Typhoon Hagibis has reached the highest level of “violent” and there is a strong threat of direct impact at Suzuka for the Japanese Grand Prix this weekend.
The storm has increased in intensity over the Pacific Ocean in recent days and reached super typhoon status on Tuesday.
Wind speeds have already been registered at 195mph, Joint Typhoon Warning Centre.
Forecasters have predicted the typhoon could make landfall in Japan this weekend, which could cause major issues for the F1 Grand Prix.
Former F1 meteorologist Steffen Dietz, who suggests the biggest impact could come on Saturday during FP3 or qualifying.
“#Hagibis has explosively intensified and is now already a super typhoon! (= hurricane category 4),” he tweeted.
“Track forecast towards Japan and #F1 is quite consistent.
“Likelihood for any impact is high, however, details remain uncertain at this stage.
“Generally the system will weaken significantly before reaching Japan, but it will stay powerful.
“Today models see a slightly faster propagation, so main impact on #F1 could be already on Saturday.”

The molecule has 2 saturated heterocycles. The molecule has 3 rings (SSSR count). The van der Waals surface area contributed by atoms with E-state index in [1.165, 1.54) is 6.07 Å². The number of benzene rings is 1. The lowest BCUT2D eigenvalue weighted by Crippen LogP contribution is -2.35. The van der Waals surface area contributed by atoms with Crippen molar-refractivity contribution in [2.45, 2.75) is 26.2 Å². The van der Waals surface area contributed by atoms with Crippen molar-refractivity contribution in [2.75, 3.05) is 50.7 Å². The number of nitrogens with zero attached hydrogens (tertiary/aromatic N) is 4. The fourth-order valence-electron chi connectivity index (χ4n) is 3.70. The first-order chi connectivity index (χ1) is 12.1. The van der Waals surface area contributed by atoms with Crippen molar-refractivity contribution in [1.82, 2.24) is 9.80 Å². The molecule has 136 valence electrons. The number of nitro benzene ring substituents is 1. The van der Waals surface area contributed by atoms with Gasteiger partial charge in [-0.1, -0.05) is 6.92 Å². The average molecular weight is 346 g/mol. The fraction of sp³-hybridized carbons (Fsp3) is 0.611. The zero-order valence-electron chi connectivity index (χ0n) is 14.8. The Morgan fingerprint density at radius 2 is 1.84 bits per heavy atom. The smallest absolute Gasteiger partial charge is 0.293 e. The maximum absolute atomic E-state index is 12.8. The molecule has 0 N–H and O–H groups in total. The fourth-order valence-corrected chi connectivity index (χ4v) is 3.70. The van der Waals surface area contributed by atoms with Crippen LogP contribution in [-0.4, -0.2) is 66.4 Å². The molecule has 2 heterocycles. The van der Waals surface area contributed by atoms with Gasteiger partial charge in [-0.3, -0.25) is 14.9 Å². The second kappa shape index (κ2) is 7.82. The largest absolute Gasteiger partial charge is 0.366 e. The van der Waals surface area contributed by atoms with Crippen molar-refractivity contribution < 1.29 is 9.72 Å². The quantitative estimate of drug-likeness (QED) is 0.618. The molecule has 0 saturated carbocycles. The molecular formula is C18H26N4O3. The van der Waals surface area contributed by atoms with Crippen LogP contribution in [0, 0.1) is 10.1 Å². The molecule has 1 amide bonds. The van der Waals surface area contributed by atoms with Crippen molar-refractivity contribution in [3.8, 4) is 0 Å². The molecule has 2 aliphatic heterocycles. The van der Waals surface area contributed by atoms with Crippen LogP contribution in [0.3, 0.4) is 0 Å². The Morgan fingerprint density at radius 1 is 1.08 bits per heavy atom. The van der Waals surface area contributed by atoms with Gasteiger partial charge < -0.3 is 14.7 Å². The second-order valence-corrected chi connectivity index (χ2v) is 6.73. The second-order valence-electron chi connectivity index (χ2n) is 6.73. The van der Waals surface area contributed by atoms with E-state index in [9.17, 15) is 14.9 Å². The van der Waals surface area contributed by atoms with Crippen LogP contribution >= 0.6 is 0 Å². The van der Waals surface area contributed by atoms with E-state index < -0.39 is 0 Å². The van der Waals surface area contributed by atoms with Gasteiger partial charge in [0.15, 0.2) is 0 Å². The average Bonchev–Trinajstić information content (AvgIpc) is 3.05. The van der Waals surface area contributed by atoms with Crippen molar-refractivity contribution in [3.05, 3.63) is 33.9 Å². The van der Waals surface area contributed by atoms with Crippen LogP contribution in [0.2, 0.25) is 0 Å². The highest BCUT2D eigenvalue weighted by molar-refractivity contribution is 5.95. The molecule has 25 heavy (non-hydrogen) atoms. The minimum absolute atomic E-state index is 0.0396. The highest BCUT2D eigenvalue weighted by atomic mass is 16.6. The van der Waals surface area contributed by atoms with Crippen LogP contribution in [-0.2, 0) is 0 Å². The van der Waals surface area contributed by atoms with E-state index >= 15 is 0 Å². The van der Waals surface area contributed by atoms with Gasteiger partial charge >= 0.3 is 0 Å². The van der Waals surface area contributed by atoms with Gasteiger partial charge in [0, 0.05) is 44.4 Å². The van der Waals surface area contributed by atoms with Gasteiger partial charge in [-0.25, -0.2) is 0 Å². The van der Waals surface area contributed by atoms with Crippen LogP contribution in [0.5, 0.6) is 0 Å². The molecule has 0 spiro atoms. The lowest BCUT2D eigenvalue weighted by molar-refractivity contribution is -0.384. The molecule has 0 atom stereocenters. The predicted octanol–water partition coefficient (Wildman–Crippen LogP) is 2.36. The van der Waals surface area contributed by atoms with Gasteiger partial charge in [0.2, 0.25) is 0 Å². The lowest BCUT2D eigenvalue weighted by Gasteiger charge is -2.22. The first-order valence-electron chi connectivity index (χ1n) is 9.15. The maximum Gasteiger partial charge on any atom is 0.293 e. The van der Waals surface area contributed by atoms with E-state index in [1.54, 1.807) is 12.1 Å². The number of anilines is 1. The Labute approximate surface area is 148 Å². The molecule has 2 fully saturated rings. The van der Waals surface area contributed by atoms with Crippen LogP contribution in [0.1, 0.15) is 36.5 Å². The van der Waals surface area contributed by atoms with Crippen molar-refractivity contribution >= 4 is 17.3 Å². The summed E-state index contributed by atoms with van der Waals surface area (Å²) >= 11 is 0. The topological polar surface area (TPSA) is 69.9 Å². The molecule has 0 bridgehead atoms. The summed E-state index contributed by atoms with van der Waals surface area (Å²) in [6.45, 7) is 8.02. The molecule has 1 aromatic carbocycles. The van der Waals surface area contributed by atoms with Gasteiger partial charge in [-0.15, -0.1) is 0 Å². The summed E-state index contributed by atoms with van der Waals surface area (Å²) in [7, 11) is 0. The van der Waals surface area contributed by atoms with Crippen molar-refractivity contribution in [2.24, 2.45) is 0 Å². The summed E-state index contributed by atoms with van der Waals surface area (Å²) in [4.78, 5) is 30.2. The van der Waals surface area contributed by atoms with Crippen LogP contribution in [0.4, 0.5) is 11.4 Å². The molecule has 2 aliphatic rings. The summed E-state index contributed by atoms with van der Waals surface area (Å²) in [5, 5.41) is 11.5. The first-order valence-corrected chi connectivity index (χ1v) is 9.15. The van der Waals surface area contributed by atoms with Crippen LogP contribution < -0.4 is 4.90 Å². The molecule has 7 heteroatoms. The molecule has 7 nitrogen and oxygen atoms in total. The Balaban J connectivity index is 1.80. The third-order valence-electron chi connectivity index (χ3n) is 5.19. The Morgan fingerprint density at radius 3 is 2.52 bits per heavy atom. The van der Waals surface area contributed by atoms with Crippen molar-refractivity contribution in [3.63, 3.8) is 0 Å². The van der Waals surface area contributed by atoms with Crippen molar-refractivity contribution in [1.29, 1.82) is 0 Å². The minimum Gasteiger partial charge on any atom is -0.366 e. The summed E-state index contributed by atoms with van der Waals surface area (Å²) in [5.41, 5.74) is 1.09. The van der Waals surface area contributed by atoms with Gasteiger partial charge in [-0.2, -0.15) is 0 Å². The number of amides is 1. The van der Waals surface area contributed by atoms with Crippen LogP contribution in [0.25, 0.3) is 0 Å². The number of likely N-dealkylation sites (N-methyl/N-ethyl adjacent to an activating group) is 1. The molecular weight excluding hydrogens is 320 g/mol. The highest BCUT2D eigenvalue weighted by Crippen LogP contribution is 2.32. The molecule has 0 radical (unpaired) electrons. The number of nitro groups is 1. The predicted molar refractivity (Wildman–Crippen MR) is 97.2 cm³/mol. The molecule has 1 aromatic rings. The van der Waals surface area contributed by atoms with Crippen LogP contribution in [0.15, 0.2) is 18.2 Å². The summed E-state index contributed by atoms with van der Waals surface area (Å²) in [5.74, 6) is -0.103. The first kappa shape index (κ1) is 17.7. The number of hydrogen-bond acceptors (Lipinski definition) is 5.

The Suzuka Circuit is one of the most popular tracks among Formula One drivers because of it’s fast flowing corners along with the challenging S-curves.
But it is also shrouded in controversy due to the unpredictable weather in the area.
The most controversial moment though came in 2014 when Jules Bianchi crashed in what led to his tragic death.
The days leading up to the race weekend in 2014, Typhoon Phanfone was threatening to wash out the Grand Prix.
And heavy rain on the Sunday meant the race had to be started behind a safety car with reduced visibility.
The race was then stopped after just two laps as the weather failed to improve but resumed 20 minutes later, with Bianchi suffering his fatal crash on lap 43.
The French racing driver sustained severe head injuries in the accident where he was placed into an induced come, only to succumb to his injuries in July 2015.